Many Christians pass over the word She'ol in the Bible without realizing what they're reading. Do we nag our children with, "You are bringing my gray head down to She'ol?" What would we tell someone who asked where She'ol was?

Despite the fact that She'ol isn't a part of our vocabulary the way heaven and hell are, it still has — or should have — a place in our theology. She'ol is one of the concepts that links the presence of God to a place, the place of non- and anti- worship, the place of no peace and no joy.

In the Bible, the word She'ol, occurs most often in the context of righteous people seeking against opposition to worship in the temple. She'ol is the place antithetical to the place of worship, which is the temple.

The first two Psalms introduce us to the nature of this struggle. They describe two paths: the "way of the righteous" and the "way of the wicked." The way of the righteous is meditating on the Torah (Ps. 1:2). The way of the wicked is meditating against the Lord and against the Messiah (Ps. 2:1). Throughout the Psalms, these two ways lead to two different places. The way of the righteous leads to the presence of God, while the way of the wicked leads away from the presence of God — to She'ol, where they will perish (Ps. 2:12). The Psalms mark a spiritual path with physical footprints.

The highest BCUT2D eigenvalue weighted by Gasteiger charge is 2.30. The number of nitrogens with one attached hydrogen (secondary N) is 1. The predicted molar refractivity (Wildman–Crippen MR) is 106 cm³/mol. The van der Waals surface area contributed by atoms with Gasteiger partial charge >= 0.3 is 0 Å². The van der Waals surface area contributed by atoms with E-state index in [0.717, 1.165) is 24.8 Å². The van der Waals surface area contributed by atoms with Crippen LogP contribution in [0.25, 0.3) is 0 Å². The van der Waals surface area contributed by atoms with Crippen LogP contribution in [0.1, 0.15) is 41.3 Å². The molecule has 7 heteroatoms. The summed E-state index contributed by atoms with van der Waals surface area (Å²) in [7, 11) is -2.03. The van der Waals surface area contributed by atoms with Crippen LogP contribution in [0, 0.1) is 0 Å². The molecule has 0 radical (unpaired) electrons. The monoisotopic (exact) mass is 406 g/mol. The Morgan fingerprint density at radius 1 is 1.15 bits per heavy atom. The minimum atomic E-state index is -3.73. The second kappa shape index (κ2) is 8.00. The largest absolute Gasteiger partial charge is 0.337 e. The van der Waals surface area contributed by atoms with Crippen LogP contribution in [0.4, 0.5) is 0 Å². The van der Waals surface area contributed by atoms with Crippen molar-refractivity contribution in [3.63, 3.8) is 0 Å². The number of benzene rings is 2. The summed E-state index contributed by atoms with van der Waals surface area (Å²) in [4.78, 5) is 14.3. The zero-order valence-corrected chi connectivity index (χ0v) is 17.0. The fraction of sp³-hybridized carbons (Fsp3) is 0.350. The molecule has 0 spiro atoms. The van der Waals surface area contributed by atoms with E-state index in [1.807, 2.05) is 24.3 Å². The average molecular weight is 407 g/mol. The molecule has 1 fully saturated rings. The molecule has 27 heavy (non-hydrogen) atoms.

In Psalm 89, the wicked of Psalm 1 become "the enemies," and they seem to have the upper hand over the righteous speaker, seemingly, the Messiah. He cries out, "How long, O Lord? Will you hide yourself forever?" (Ps. 89:46). He describes his sense of forsakenness in terms of death and the hand or power of She'ol (Ps. 89:48).

She'olis a place name for death — but here, it seems to extend to forsakenness.

The ...

Subscriber access only You have reached the end of this Article Preview

To continue reading, subscribe now. Subscribers have full digital access.